Cascade Assignment

Cascade assignment is the concept of having the same value assigned to different variables in one line. For example:

  1. copy1 = copy2 = copy3 = some_value;

This article examines whether cascade assignment differentiate from having different assignment statements for each assignment operator.

For the test scenarios consider the constructor of square shape where all sides are initialised to the same value.

Test Scenario 1:

Let’s start by a simple scenario where all the variables are of the same type.

  1. int side1 = 10;
  2. int side2 = side1;
  3. int side3 = side1;
  4. int side4 = side1;

The MSIL code that is generated for the above 4 assignment statements is

  1. ldc.i4.s   10
  2. stloc.0
  3. ldloc.0
  4. stloc.1
  5. ldloc.0
  6. stloc.2
  7. ldloc.0
  8. stloc.3

Test Scenario 2:

Now modifying the code to use cascade assignment

  1. int side1 = 10;
  2. int side2, side3, side4;
  3.  
  4. side2 = side3 = side4 = side1;

The new MSIL code that is generated by the compiler is

  1. ldc.i4.s   10
  2. stloc.0
  3. ldloc.0
  4. dup
  5. stloc.3
  6. dup
  7. stloc.2
  8. stloc.1

When comparing the two MSIL codes the first 3 lines of the code generated are exactly the same. This is expected as for the first two assignment operations nothing has changed.

  1. int side1 = 10;
  2. side4 = side1;

However when comparing the remaining code it is immediately noticeable that wherever in the first code we had the loading of initial variable in memory now there is the op code dup. The dup instruction instructs the .NET run-time to reuse the current top-most value on the stack.

Test Scenario 3:

When using a primitive data type there seems to be only a minimal difference between having a different assignment statement or using cascade assignment.

Let’s consider that this time rather than working with the same data type we need to convert the values to their string representation. In articles String concatenation and int indirect cast and Using ToString() on the same item multiple times the benefits of using the ToString() and storing its value into a variable that is referenced in different parts of the code has been examined. Now let’s see if using the cascade assignment can remove the necessity of creating a variable to store the ToString() result when performing consecutive assignments of the same value representation.

  1. int side = 10;
  2.  
  3. string side1 = side.ToString();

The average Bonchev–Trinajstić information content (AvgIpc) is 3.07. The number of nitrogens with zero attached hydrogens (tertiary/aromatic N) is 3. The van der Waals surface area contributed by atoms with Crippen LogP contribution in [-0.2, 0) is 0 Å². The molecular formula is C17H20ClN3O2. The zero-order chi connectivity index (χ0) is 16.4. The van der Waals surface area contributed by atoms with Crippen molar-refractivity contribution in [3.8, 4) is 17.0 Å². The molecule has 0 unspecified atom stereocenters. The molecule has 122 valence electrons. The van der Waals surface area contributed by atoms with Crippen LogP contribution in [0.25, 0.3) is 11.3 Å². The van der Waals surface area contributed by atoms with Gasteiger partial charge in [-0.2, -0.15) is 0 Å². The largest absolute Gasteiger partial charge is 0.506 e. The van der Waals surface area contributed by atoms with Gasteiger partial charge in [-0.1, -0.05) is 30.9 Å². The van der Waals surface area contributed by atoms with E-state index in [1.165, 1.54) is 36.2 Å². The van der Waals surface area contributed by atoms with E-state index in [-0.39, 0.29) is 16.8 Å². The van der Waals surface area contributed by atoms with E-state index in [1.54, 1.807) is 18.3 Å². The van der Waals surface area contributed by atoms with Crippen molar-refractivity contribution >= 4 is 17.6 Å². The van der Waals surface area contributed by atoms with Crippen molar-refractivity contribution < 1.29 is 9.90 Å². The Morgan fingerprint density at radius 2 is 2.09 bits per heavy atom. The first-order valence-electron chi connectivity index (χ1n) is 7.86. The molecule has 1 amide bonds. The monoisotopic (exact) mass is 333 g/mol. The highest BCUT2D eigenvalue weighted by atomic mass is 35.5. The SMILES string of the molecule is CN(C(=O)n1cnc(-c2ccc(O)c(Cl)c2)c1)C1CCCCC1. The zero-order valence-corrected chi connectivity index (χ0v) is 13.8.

4. string side2 = side.ToString();
  5. string side3 = side.ToString();
  6. string side4 = side.ToString();

The code that is generated to handle the above C# code is

  1. ldc.i4.s   10
  2. stloc.0
  3. ldloca.s   side
  4. call       instance string [mscorlib]System.Int32::ToString()
  5. stloc.1
  6. ldloca.s   side
  7. call       instance string [mscorlib]System.Int32::ToString()
  8. stloc.2
  9. ldloca.s   side
  10. call       instance string [mscorlib]System.Int32::ToString()
  11. stloc.3
  12. ldloca.s   side
  13. call       instance string [mscorlib]System.Int32::ToString()
  14. stloc.s    side4

This confirms the outcomes from the previous two articles that the compiler will not optimize the statements to have only one call to the ToString() method.

Modifying the code to have only one call to the ToString()

  1. int side = 10;
  2.  
  3. string side1 = side.ToString();
  4. string side2 = side1;
  5. string side3 = side1;
  6. string side4 = side1;

Results in the generation of following instructions

  1. ldc.i4.s   10
  2. stloc.0
  3. ldloca.s   side
  4. call       instance string [mscorlib]System.Int32::ToString()
  5. stloc.1
  6. ldloc.1
  7. stloc.2
  8. ldloc.1
  9. stloc.3
  10. ldloc.1

Test Scenario 4:

Now it is time to check whether the cascade assignment will produce the same optimised code as the last example.

  1. int side = 10;
  2. string side1, side2, side3, side4;
  3.  
  4. side1 = side2 = side3 = side4 = side.ToString();

Where the code produced by the compiler ends up to

  1. ldc.i4.s   10
  2. stloc.0
  3. ldloca.s   side
  4. call       instance string [mscorlib]System.Int32::ToString()
  5. dup
  6. stloc.s    side4
  7. dup
  8. stloc.3
  9. dup
  10. stloc.2
  11. stloc.1

Test Scenario 5:

The cascade assignment seems to be suitable where data conversion is required as it avoids the need of creating a temporary variable.

To determine whether the cascade assignment can actually provide this benefit, let’s modify the program to perform a numeric data type conversion.

  1. int side1 = 10;
  2. double side2, side3, side4;
  3.  
  4. side2 = (double) side1;
  5. side3 = (double) side1;
  6. side4 = (double) side1;

The code generated by the multiple assignment statements is

  1. ldc.i4.s   10
  2. stloc.0
  3. ldloc.0
  4. conv.r8
  5. stloc.1
  6. ldloc.0
  7. conv.r8
  8. stloc.2
  9. ldloc.0
  10. conv.r8
  11. stloc.3

The MSIL code that is generated is shows that every time the type casting has been invoked in the code it resulted in the two operations. The first operation is to load the value stored in the variable into memory and the second operator to convert the value. Will the cascade assignment concept help to reduce the number of operations required?

To answer this question let’s modify the code once again to use the cascade assignment technique

  1. int side = 10;
  2. double side1, side2, side3, side4;
  3.  
  4. side1 = side2 = side3 = side4 = (double) side;

The new code results in the following MSIL code:

  1. ldc.i4.s   10
  2. stloc.0
  3. ldloc.0
  4. conv.r8
  5. dup
  6. stloc.s    side4
  7. dup
  8. stloc.3
  9. dup
  10. stloc.2
  11. stloc.1

It can be concluded that the cascade assignment provide some minor performance gains when type casting is involved by reducing the number of operations required.

References:

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